During the debate in Lok Sabha the Prime Minister of India made an intervention and talked about the political situation in East Pakistan.
TEXT OF THE PRIME MINISTER’S INTERVENTION DURING THE DEBATE IN LOK SABHA ON MARCH 27, 1971
The Prime Minister, Minister of Atomic Energy, Minister of Home Affairs, Minister of Planning and Minister of Information & Broadcasting (Shrimati Indira Gandhi):
Mr. Speaker, Sir, first of all, if I may say so, you gave the House some news we have received…
Mr. Speaker: I thought the office had sent it to me to announce it. I do not know.
Shrimati Indira Gandhi: The point is that this news has come through Radio Pakistan and, therefore, I cannot say whether it is true or not. But we should not take it as true because it could be a just propaganda.
Sir, the strength does not lie in words. If my colleague Sardar Sahib has not spoken with passion, it is not due to lack of feeling either on his part or on the part of the Government but because of the fact that we are deeply conscious of the historic importance of this movement and the seriousness of the situation. Something new had happened in East Bengal-democratic action where an entire people had spoken with almost one voice. We had welcomed this, not because we wanted any interference in another country’s affairs, but because these were the values, as one of my hon. friends pointed out, for which we have always stood and for which we have always spoken out. And we had hoped that this action would lead to a new situation in our neighbouring country which would help us to get closer, which would help us to serve our own people better and create an entirely new situation. As our statement has said, this has not happened and ‘a wonderful opportunity for even the strengthening of Pakistan has been lost and has been lost in a manner which is tragic, which is agonising and about which we cannot find strong enough words to speak because this again is a new situation.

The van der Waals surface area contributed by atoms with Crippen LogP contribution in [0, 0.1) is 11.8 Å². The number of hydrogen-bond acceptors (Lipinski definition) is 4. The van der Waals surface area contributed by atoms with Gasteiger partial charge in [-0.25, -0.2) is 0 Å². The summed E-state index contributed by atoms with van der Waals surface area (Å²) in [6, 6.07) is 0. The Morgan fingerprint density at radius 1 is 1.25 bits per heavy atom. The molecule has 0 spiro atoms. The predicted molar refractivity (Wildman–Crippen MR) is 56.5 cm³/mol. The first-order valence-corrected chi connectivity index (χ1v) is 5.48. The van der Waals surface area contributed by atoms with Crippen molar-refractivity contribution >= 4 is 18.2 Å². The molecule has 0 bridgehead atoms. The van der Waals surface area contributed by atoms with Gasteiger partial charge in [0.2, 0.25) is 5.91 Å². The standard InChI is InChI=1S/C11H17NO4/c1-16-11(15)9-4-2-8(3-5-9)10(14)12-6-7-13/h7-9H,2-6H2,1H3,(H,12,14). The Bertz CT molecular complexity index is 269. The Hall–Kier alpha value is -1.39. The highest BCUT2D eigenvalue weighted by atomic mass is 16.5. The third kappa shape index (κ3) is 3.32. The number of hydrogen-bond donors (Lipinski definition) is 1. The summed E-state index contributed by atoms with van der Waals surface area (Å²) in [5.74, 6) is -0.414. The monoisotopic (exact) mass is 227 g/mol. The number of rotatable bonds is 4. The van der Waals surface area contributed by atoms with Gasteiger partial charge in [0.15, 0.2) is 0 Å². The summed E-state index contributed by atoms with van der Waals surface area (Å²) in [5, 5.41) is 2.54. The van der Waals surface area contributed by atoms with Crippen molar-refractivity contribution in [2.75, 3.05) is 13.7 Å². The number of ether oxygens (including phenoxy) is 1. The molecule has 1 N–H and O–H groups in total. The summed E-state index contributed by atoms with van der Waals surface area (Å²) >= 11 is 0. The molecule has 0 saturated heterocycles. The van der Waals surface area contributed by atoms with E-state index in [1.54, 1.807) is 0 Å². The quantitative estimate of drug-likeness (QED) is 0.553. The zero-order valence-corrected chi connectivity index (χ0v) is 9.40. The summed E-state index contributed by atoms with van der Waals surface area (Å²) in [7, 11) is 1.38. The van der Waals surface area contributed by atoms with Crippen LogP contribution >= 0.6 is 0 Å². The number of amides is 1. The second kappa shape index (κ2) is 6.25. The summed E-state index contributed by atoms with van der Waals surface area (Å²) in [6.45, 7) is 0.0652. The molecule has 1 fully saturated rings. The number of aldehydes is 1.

It is not merely the suppression of a movement, but it is meeting an unarmed people with tanks. We are in close touch, as close touch with the events as is possible in such a situation. I am sure hon. Members will understand that it is not possible for the Government to say very much more on this occasion here. I would like to assure the hon. Members, who asked whether decisions would be taken on time, that obviously is the most important thing to do. There is no point in taking a decision when the time for it is over. We are fully alive to the situation and we shall keep constantly in touch with what is happening and what we need to do. But I agree with him also that we must not take merely theoretical view. At the same time we have to follow, proper international norms. But there are various other suggestions made here, about genocide and so on, about which we are fully conscious and which we also discussed with the leaders of the opposition. I think at this moment I can only say that we do fully share the agony the emotions of the House and their deep concern over these developments because we have always believed that freedom is indivisible. We have always raised our voice for those who have suffered, but, in a serious moment like this, the less we, as a Government say, I think the better it is at this moment. I can assure the House that we shall keep in close touch with the situation and also we shall keep in close touch with the leaders of the Opposition so that they can continue to give us their suggestions and we can also give them whatever knowledge we have.